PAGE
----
One of the things that I kind of find myself struggling with as I grow older is some of the stories that I heard and learned when I was a child, and particularly in church circles. Some of those stories about the Saints and heroes of the faith. Like the only thing that I really knew as a child about King Solomon was that he was wise. And yet, when you read the Bible, when you actually read the Scriptures, you discover that it’s a much more rich and complex story, just like the story of any of our lives.
You can’t just categorise it in very broad strokes. I mean, you can do so, but that robs the real richness of what is possible in that person’s story. For King Solomon, the son of David, out of that adulterous union with Bethsheba, Solomon is here as the wisest man, we’re told. But if you read the beginning of this third chapter of First Kings, you hear that his main interest at this point is trying to get a new bride, not from one of the Jewish people, but from one of the princesses of Egypt.
That becomes this pattern that we see in the heart of Solomon. And where does this dream take place? Where does the Lord grant him his heart’s desire? It’s not in Jerusalem. He’s not there. Where the Ark of the Covenant is. Not there where? His father had spent so much time establishing this new capital city for the Kingdom. He’s gone north to Gibeon and to one of the high places. One of the places that later kings will thoroughly condemn because it’s pagan worship.
And Solomon goes there and he offers not just one sacrifice. Solomon does things in the grand way – he offers 1000 burnt offerings we’re told at this place. He’s being very extravagant, but he continues to be distracted not just with wanting to find other wives, but he’s also distracted because he’s wanting to build a bigger and better house. That’s his focus. And yet none of these things seem to affect the Lord’s relationship with him.
It’s not as if Solomon has to be perfect before God will come to him in a dream. It’s not as if Solomon has to have everything in his life organised and arranged, and he’s now fully dedicated to God. Solomon, with all of his faults and they will become even more awful.
Solomon will use his untold wisdom, and in fact it’s also interesting that it’s only later in this third chapter of First Kings that we get a story demonstrating Solomon’s Wisdom. There are two prostitutes who give birth and one of the children dies and the other mother claims that the dead baby is the other woman’s and vice versa. And so Solomon has to decide between which of the two women is the rightful mother of the living child. It’s the only story. The only story that actually demonstrates his wisdom. Otherwise we’re simply told: Yes, he’s very wise.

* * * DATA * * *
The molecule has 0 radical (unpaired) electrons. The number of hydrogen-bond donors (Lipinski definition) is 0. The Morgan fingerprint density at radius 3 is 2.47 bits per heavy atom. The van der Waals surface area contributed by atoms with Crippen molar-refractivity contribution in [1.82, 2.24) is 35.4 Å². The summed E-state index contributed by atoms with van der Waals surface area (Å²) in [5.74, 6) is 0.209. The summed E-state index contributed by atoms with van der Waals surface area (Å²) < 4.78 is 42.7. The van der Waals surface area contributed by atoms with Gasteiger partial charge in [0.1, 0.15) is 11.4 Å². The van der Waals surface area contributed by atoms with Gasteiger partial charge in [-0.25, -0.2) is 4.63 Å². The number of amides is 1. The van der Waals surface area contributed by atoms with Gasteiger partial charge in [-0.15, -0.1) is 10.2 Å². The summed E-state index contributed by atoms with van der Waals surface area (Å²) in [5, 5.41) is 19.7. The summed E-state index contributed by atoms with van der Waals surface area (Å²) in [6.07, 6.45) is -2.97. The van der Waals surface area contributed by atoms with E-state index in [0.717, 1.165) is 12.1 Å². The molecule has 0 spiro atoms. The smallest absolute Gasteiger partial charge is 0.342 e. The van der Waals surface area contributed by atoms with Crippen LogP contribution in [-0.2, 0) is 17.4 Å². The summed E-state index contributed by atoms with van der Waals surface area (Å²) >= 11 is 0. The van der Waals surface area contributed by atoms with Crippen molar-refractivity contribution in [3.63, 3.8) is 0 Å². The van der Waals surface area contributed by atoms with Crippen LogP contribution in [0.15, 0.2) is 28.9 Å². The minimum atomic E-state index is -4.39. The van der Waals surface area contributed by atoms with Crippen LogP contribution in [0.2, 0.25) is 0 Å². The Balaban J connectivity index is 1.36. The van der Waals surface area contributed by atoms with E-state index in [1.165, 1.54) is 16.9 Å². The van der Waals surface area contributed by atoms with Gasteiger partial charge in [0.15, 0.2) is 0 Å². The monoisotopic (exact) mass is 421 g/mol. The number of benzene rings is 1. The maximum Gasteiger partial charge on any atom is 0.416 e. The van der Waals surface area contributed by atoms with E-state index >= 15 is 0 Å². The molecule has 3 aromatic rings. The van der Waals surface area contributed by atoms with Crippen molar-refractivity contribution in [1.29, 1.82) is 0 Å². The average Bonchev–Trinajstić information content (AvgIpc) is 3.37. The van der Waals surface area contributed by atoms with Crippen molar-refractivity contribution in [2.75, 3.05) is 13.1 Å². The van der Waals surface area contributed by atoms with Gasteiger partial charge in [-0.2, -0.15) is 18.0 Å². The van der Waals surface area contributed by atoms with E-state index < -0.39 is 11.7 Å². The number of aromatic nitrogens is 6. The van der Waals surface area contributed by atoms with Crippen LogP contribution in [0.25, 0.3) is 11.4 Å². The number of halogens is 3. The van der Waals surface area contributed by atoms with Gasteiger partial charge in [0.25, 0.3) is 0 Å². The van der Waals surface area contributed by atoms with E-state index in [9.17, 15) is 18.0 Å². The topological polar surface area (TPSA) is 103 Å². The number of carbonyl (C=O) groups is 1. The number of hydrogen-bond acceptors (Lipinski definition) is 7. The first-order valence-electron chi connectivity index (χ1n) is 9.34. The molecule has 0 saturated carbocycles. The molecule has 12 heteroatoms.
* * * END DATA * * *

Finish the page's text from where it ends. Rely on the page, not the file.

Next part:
It’s really good if you can get a reputation from one instance in your life. And unfortunately, that’s also often the case in our lives that something will happen, and that marks us, and that’s often a really unfortunate thing.
But Solomon, as he goes on, what does he do? He still seems to be caught up with building personal wealth. We’re told in 1 Kings 10, as he’s building – finally, after he’s finished his own house, he begins to build the temple and the weight of gold that is brought into the temple in just one year is 666 talents of gold. 666! There’s only one other place in Scripture where that number is used, and that’s describing Satan in the Book of Revelation. So Solomon’s heart, so dedicated to the Lord – but also so distracted and so wisdom is not just something that that happens simply and easily. But we need to discern all of that, and even though Solomon is wise, he seems to get it wrong so often he begins to enslave people.
He begins to turn Israel into a war machine building these war camps and continuing to furnish arms all these things that the Lord strictly said to the Kings of Israel, don’t do these things. 1 Kings 11 tells us that among his wives, there were 700 princesses! (NRSV) 700 princesses! For the men here who married and just kind of remembering how long it took you to woo your wife. How much effort you had to put in to be able to present yourself well enough to be able to be a worthy candidate for your wife? Imagine having to do that 700 more times for these different princesses!
How much time would Solomon have had left to be able to thoroughly administer the Kingdom? So Solomon isn’t here as a model of his goodness. It’s all about the grace of God. It’s the Lord who’s doing this work. It’s the Lord who’s calling. It’s the Lord who’s inviting, and we need to remember that as we hear in this wonderful combination of our readings from Romans 8, you know. The Lord is the one who is justifying us as the Lord who’s the one who is calling us. It’s the Lord himself who is indeed glorifying us.
The Lord who is sharing his glory with us, the Lord who wants us to receive the treasures that we hear about in the gospel. The Lord who is wanting to remind us that. He is the one who will take the initiative. He is the one who is doing this work.
All that we need to do, is the one thing that Solomon did – he put his heart in the hands of God. He continued to trust in the Lord. He got it wrong most of the time, but there were those moments where he got it right. And that’s what we celebrate. That’s what we acknowledged. That’s what we give thanks for. And in our own hearts, in our own lives, we can make that same choice.
We can continue to open ourselves to the wonder of God. We can allow God to be the one who is present to us. The God who is calling and inviting the God who’s justifying and glorifying. Let’s allow the Lord to be the one who calls us more deeply into his life and love today as we continue to celebrate as we continue to offer our hearts to the Lord.